In KiCAD, a problem occurs when you try to create a new schematic symbol for a custom library and you happen to give it the same name as another part that exists in a different library.
For example, let’s say you decide to create a part called “MAX3232”, and there happens to be another part in a different library already called “MAX3232”. This can happen for a number of reasons; you may not have noticed that this part already existed in the standard library set, or you may have seen it but decided that you’d rather make your own. This happens to me quite often – for example, I have a bit of a personal standard for the way I like ICs to look on my schematic. I like my ICs to have a thicker border than on normal components, and I like them to be filled in yellow. Additionally, I often have preferences about the pin layouts. It is unlikely that an existing part in a different library will satisfy all of my personal preferences, so usually I’ll cook my own.
When you first set up the custom part, KiCAD will create your part for you and add it to your custom library using the name you chose at the beginning. If this name is the same as an existing part in another library, KiCAD doesn’t complain – it adds it to your custom library as requested and initially there is no obvious conflict.
The trouble starts when you come to add the component to your schematic. You select the “Place a component” button, choose your custom library, and select the part you just created. KiCAD highlights the part and shows a preview of it, which matches the custom symbol that you intend to place. So all looks well. However, when you actually try to place the part you’ve selected something unexpected can occur. It places the part without complaint, but sometimes it will place the existing part from the standard library instead of the custom part you intended!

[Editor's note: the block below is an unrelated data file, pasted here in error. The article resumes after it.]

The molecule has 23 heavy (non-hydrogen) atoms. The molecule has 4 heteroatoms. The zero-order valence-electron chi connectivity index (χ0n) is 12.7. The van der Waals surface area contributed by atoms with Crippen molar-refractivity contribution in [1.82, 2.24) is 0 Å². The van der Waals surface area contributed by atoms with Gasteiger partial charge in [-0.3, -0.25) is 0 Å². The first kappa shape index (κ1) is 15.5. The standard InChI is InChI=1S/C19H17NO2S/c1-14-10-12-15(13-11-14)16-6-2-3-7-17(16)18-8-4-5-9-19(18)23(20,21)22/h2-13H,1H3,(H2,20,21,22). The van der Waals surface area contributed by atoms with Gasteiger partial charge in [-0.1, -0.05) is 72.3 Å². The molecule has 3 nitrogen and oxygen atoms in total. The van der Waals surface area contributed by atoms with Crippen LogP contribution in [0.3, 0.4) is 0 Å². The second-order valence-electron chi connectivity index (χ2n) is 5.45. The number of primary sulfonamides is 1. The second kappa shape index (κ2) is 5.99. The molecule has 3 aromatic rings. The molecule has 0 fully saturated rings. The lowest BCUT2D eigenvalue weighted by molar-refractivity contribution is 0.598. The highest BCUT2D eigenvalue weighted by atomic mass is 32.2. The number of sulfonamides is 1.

Clearly there is a conflict here that KiCAD hasn’t warned us about. When you actually try to place the part, you’d think that KiCAD would dive straight into the appropriate library and pick out the part you actually selected. But this is not what happens. Instead, KiCAD searches through its entire set of libraries and picks the first part whose name matches the one you selected. If your custom library is scanned first, it picks the part you intended. If the other library is scanned first, it picks the existing part that you didn’t want!
I haven’t managed to find a completely satisfactory solution to this problem. But it is possible to get close to a satisfactory solution using one of two optional workarounds that I will describe here.
#1 The nomenclature workaround
The first workaround, and the easiest (though neither are difficult), is to simply be careful when you’re choosing names for your custom parts. For example, I could decide to append all of my custom parts with “_BJH” for the rest of eternity. Then, when I want to create a custom MAX3232, I would create it with the name “MAX3232_BJH” instead. It’s unlikely that another part in some different library is going to match this name, so I can feel pretty confident that no conflict will ever occur and the custom part I intend to use will be placed on my schematic every time.